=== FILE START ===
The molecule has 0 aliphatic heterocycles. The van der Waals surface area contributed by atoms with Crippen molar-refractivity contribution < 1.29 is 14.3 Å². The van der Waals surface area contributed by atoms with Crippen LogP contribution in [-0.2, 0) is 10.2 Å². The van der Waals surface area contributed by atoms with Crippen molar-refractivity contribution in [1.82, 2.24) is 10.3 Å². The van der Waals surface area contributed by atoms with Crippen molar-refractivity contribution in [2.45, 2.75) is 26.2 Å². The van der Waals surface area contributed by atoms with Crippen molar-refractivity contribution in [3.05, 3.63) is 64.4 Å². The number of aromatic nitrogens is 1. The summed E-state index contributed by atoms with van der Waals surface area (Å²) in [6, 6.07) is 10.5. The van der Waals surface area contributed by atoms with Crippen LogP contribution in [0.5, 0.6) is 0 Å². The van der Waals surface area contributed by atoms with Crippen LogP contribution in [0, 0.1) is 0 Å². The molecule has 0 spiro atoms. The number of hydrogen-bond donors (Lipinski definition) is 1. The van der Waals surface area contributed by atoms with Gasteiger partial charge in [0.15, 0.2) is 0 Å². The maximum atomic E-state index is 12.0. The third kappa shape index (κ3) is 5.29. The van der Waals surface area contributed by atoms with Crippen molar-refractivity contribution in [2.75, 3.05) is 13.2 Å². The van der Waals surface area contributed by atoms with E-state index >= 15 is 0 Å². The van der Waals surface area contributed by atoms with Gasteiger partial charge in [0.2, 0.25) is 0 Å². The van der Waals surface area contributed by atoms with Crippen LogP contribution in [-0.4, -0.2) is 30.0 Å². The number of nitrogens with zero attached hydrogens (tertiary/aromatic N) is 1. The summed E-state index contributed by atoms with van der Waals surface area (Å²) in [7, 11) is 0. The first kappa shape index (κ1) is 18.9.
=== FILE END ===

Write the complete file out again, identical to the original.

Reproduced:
The molecule has 0 aliphatic heterocycles. The van der Waals surface area contributed by atoms with Crippen molar-refractivity contribution < 1.29 is 14.3 Å². The van der Waals surface area contributed by atoms with Crippen LogP contribution in [-0.2, 0) is 10.2 Å². The van der Waals surface area contributed by atoms with Crippen molar-refractivity contribution in [1.82, 2.24) is 10.3 Å². The van der Waals surface area contributed by atoms with Crippen molar-refractivity contribution in [2.45, 2.75) is 26.2 Å². The van der Waals surface area contributed by atoms with Crippen molar-refractivity contribution in [3.05, 3.63) is 64.4 Å². The number of aromatic nitrogens is 1. The summed E-state index contributed by atoms with van der Waals surface area (Å²) in [6, 6.07) is 10.5. The van der Waals surface area contributed by atoms with Crippen LogP contribution in [0.5, 0.6) is 0 Å². The van der Waals surface area contributed by atoms with Crippen LogP contribution in [0, 0.1) is 0 Å². The molecule has 0 spiro atoms. The number of hydrogen-bond donors (Lipinski definition) is 1. The van der Waals surface area contributed by atoms with Gasteiger partial charge in [0.15, 0.2) is 0 Å². The maximum atomic E-state index is 12.0. The third kappa shape index (κ3) is 5.29. The van der Waals surface area contributed by atoms with Crippen molar-refractivity contribution in [2.75, 3.05) is 13.2 Å². The van der Waals surface area contributed by atoms with E-state index >= 15 is 0 Å². The van der Waals surface area contributed by atoms with Gasteiger partial charge in [0.2, 0.25) is 0 Å². The van der Waals surface area contributed by atoms with Crippen LogP contribution in [-0.4, -0.2) is 30.0 Å². The number of nitrogens with zero attached hydrogens (tertiary/aromatic N) is 1. The summed E-state index contributed by atoms with van der Waals surface area (Å²) in [7, 11) is 0. The first kappa shape index (κ1) is 18.9.